Thursday, November 17, 2005

Kansas State Board of Education Offers A New Education Paradigm

We all want our children to be strong, capable and independent. That’s why we practice “tough love” sometimes, being firm and harsh with our children to teach the more difficult lessons of life. Sometimes we put obstacles in the way of our children, not because we want them to fail, but because we want them to overcome these hindrances and thus become better adults. The theme is at the heart of the song “A Boy Named Sue”, depicting the young boy fighting his way through life to become a strong man. The Kansas State Board of Education is blazing a trail in realizing a remarkable application of this principle in science education. By admitting the competing points of view of evolution and Intelligent Design into the science curriculum, young minds become stronger by having to think for themselves, analyze the arguments offered on all sides, and then decide the issue for themselves.

However, the Kansas State Board of Education has fallen short of the mark by being overly narrow and selective in their application of this principle. They apply it only to science education. This principle must be applied much more broadly, not only to the educational curriculum but to the overall school environment. This will realize not only educational benefits but financial ones as well.

There are many competing perspectives which fail to achieve any sort of representation in school curricula, and focusing on the present controversy on the origins of life limits the educational benefits of offering competing points of view to a small fraction of the science curriculum. Find other issues in subject areas across the curriculum to present in this manner. For example, I humbly offer it to public consideration that we present the viewpoint of Holocaust critics in history and social studies classes. In so doing, we will make students engage the topic more intensely than if we were to offer a single point of view. The only challenge in realizing this goal is that one cannot find controversial issues in all areas of the curriculum, so it may be necessary to make up controversies in order to evenly apply this principle. However, one must keep in mind that as it is the exercise of the students’ intellects in which we are interested, so in fact, it doesn’t really matter whether the controversy is real or even if the points of view involved are true, so long as we give the students a chance to sort through the issues for themselves.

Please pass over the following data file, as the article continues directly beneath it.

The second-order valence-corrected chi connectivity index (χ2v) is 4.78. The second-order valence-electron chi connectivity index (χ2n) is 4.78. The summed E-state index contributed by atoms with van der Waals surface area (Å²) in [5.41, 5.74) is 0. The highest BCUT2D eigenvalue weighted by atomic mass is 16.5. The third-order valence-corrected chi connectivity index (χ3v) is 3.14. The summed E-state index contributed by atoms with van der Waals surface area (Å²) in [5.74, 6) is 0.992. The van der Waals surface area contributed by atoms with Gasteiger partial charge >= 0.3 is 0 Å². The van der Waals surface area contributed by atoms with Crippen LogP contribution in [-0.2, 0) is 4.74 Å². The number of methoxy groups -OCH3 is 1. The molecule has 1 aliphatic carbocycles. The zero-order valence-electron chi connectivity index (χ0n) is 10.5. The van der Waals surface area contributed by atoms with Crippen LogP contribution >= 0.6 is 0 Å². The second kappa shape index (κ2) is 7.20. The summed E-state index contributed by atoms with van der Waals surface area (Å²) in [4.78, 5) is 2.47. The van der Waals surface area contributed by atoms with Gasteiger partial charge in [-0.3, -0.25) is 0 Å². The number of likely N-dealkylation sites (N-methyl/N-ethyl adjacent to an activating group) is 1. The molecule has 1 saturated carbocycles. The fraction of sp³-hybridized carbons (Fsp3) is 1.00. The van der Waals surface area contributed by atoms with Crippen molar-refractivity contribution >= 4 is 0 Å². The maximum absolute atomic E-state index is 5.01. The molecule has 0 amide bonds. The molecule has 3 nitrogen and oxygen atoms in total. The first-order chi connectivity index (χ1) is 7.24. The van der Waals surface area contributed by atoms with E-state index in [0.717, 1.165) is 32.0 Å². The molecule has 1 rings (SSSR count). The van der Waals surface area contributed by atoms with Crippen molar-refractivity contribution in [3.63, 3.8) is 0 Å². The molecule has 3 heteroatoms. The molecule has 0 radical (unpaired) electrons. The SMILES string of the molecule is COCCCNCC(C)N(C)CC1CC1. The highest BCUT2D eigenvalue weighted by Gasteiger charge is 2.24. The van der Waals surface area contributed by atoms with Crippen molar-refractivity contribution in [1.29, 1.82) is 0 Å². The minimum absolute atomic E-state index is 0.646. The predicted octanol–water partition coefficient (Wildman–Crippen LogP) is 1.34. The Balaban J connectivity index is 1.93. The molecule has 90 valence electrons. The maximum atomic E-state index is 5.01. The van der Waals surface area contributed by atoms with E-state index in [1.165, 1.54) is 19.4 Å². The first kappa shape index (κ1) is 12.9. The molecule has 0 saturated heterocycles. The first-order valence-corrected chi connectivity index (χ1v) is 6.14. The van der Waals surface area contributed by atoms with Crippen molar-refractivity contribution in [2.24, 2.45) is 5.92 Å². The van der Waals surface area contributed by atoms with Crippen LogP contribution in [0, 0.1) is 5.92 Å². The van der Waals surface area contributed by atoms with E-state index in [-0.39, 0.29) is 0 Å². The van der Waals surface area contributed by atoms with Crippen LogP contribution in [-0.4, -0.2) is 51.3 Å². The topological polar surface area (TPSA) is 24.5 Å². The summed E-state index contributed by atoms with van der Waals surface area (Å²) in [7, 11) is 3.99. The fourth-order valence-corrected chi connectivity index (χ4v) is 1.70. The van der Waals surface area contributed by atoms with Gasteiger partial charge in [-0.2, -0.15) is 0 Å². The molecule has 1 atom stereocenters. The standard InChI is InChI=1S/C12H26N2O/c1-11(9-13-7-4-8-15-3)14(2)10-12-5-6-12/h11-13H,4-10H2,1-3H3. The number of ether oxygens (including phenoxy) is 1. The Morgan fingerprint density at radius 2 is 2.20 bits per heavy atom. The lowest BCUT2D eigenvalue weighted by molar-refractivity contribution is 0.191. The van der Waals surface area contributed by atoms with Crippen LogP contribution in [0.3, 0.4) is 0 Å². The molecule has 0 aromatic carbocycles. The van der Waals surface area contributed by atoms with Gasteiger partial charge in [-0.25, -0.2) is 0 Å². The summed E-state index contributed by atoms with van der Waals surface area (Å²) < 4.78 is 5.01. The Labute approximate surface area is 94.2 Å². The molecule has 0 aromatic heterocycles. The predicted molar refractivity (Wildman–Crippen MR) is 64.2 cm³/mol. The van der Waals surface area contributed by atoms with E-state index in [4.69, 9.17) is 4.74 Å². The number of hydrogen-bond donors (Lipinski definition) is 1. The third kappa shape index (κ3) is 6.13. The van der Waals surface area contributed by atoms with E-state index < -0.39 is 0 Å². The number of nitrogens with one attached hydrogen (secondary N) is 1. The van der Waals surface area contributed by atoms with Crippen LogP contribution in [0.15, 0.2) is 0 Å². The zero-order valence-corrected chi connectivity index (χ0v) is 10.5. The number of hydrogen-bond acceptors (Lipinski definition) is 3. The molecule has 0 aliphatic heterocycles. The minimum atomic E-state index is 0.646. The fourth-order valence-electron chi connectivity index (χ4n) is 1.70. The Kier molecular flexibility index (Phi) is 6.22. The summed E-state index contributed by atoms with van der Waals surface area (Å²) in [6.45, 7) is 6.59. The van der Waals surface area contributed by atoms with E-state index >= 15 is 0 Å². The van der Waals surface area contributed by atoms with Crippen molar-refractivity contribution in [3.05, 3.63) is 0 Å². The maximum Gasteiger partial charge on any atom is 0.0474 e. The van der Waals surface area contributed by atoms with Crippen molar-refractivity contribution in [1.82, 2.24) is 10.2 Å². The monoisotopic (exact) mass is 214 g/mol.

Of course, this is just the beginning. There is one arena which combines the competition of competing viewpoints with substantial expenditures of money, which is the modern business. There are many opportunities for private sector partnership that will not only offer the educational benefits of competing viewpoints, but also help ease the financial crisis of our educational system. The movement sweeping through our schools of eliminating fast food and vending machines is tragically misguided, in that it denies our children the opportunity of learning to sort through competing cultural messages. Enhance proper nutritional education by allowing it to compete with commercial marketing messages. By embracing vending machines and entering into commercial partnerships with fast food and other vendors, we will not only be helping our children become more independent thinkers, but also obtain revenue to help make our schools better places for our children.

In fact, the principle of the Kansas State Board of Education’s farsighted example can be taken further still, which provides an opportunity to make their effort at education reform a public-private partnership which includes not just the state of Kansas, but the entire world. Leverage the wave of criticism which has reached Kansas educators and legislators to full effect. Send the KSBE a strong message to educators and legislators to stay the course. The critics, of course, do not realize that they are actually doing their part in helping Kansas children become strong and capable adults, by setting up an environment of criticism, ridicule, and maybe even suspicion and discrimination for employment and advancement. In effect, what the KSBE has struck upon is a way to get the general public to help develop Kansas children to their full potential without any funding whatsoever. Capitalize on this effect by introducing educational changes with as much publicity as possible, and strategically select issues of maximal controversy to gain as much attention as possible, and thus help set of as large a wave of criticism as possible.

We realize that life can be difficult, so we want our children to be as fully prepared as they possibly can to face the challenges of modern life. The efforts of the Kansas State Board of Education stand out as a forward-thinking example of how we can use controversy to help our children become better thinkers. We need to take this example and apply it not only to science education but to the whole school environment and beyond. I propose, of course, that this be done in a modest fashion, expanding application into the curriculum strategically, issue by issue, with much public fanfare to leverage the power of public opinion, so that the tough love is felt not only in the school but in the larger world as well. However, if assiduously and uniformly applied, by offering competing points of view throughout the curriculum and in the general school environment and even to the larger world, with the help of commercial messages and partnerships, we can make our children strong and independent thinkers on all issues, and thus fully prepared for all the challenges life has to offer.

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